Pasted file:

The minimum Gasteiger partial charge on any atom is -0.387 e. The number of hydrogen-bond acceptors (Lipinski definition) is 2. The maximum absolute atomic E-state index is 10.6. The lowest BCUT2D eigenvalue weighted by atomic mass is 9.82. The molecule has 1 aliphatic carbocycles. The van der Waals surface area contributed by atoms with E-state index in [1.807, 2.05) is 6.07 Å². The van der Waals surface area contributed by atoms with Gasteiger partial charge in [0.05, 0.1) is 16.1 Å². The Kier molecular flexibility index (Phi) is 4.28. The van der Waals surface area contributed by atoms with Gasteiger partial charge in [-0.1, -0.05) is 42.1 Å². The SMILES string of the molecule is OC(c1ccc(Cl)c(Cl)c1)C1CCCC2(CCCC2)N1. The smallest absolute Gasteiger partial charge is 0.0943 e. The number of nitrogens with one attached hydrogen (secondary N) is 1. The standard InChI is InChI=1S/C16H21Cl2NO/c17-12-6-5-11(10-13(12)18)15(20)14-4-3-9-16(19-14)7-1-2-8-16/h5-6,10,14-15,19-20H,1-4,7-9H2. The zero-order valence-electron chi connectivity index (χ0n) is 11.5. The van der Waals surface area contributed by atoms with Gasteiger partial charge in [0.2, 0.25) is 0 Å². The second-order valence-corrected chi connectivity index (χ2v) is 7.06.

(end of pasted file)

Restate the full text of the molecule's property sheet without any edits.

The minimum Gasteiger partial charge on any atom is -0.387 e. The number of hydrogen-bond acceptors (Lipinski definition) is 2. The maximum absolute atomic E-state index is 10.6. The lowest BCUT2D eigenvalue weighted by atomic mass is 9.82. The molecule has 1 aliphatic carbocycles. The van der Waals surface area contributed by atoms with E-state index in [1.807, 2.05) is 6.07 Å². The van der Waals surface area contributed by atoms with Gasteiger partial charge in [0.05, 0.1) is 16.1 Å². The Kier molecular flexibility index (Phi) is 4.28. The van der Waals surface area contributed by atoms with Gasteiger partial charge in [-0.1, -0.05) is 42.1 Å². The SMILES string of the molecule is OC(c1ccc(Cl)c(Cl)c1)C1CCCC2(CCCC2)N1. The smallest absolute Gasteiger partial charge is 0.0943 e. The number of nitrogens with one attached hydrogen (secondary N) is 1. The standard InChI is InChI=1S/C16H21Cl2NO/c17-12-6-5-11(10-13(12)18)15(20)14-4-3-9-16(19-14)7-1-2-8-16/h5-6,10,14-15,19-20H,1-4,7-9H2. The zero-order valence-electron chi connectivity index (χ0n) is 11.5. The van der Waals surface area contributed by atoms with Gasteiger partial charge in [0.2, 0.25) is 0 Å². The second-order valence-corrected chi connectivity index (χ2v) is 7.06.